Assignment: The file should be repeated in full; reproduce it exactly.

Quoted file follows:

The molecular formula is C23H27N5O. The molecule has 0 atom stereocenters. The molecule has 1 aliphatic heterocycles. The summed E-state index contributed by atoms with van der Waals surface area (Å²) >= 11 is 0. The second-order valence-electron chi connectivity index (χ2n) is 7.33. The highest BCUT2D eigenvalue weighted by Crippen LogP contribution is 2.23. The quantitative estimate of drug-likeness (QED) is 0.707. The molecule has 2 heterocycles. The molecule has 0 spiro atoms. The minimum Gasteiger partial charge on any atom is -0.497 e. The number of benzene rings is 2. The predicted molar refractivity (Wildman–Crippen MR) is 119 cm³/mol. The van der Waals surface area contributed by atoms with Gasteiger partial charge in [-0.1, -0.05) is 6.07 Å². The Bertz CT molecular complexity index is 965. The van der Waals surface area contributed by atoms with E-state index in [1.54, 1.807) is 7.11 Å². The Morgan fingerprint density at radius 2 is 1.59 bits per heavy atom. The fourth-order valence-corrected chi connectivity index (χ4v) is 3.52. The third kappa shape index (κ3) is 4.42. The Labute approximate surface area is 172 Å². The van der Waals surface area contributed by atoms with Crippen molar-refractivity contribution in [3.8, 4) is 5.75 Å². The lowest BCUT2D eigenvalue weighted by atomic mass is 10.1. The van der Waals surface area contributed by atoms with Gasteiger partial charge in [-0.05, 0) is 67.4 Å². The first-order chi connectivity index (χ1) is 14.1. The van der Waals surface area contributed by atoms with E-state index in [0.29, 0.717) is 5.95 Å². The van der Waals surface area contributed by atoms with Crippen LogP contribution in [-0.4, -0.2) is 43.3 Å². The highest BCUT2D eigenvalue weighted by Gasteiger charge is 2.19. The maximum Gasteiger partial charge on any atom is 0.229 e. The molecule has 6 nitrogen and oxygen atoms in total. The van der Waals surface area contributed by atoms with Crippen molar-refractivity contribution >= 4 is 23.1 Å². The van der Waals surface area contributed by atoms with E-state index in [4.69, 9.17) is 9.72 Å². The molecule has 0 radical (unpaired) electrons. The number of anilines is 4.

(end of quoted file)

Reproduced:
The molecular formula is C23H27N5O. The molecule has 0 atom stereocenters. The molecule has 1 aliphatic heterocycles. The summed E-state index contributed by atoms with van der Waals surface area (Å²) >= 11 is 0. The second-order valence-electron chi connectivity index (χ2n) is 7.33. The highest BCUT2D eigenvalue weighted by Crippen LogP contribution is 2.23. The quantitative estimate of drug-likeness (QED) is 0.707. The molecule has 2 heterocycles. The molecule has 0 spiro atoms. The minimum Gasteiger partial charge on any atom is -0.497 e. The number of benzene rings is 2. The predicted molar refractivity (Wildman–Crippen MR) is 119 cm³/mol. The van der Waals surface area contributed by atoms with Gasteiger partial charge in [-0.1, -0.05) is 6.07 Å². The Bertz CT molecular complexity index is 965. The van der Waals surface area contributed by atoms with E-state index in [1.54, 1.807) is 7.11 Å². The Morgan fingerprint density at radius 2 is 1.59 bits per heavy atom. The fourth-order valence-corrected chi connectivity index (χ4v) is 3.52. The third kappa shape index (κ3) is 4.42. The Labute approximate surface area is 172 Å². The van der Waals surface area contributed by atoms with Crippen molar-refractivity contribution in [3.8, 4) is 5.75 Å². The lowest BCUT2D eigenvalue weighted by atomic mass is 10.1. The van der Waals surface area contributed by atoms with Gasteiger partial charge in [-0.05, 0) is 67.4 Å². The first-order chi connectivity index (χ1) is 14.1. The van der Waals surface area contributed by atoms with E-state index in [0.29, 0.717) is 5.95 Å². The van der Waals surface area contributed by atoms with Crippen LogP contribution in [-0.4, -0.2) is 43.3 Å². The highest BCUT2D eigenvalue weighted by Gasteiger charge is 2.19. The maximum Gasteiger partial charge on any atom is 0.229 e. The molecule has 6 nitrogen and oxygen atoms in total. The van der Waals surface area contributed by atoms with Crippen molar-refractivity contribution >= 4 is 23.1 Å². The van der Waals surface area contributed by atoms with E-state index in [4.69, 9.17) is 9.72 Å². The molecule has 0 radical (unpaired) electrons. The number of anilines is 4.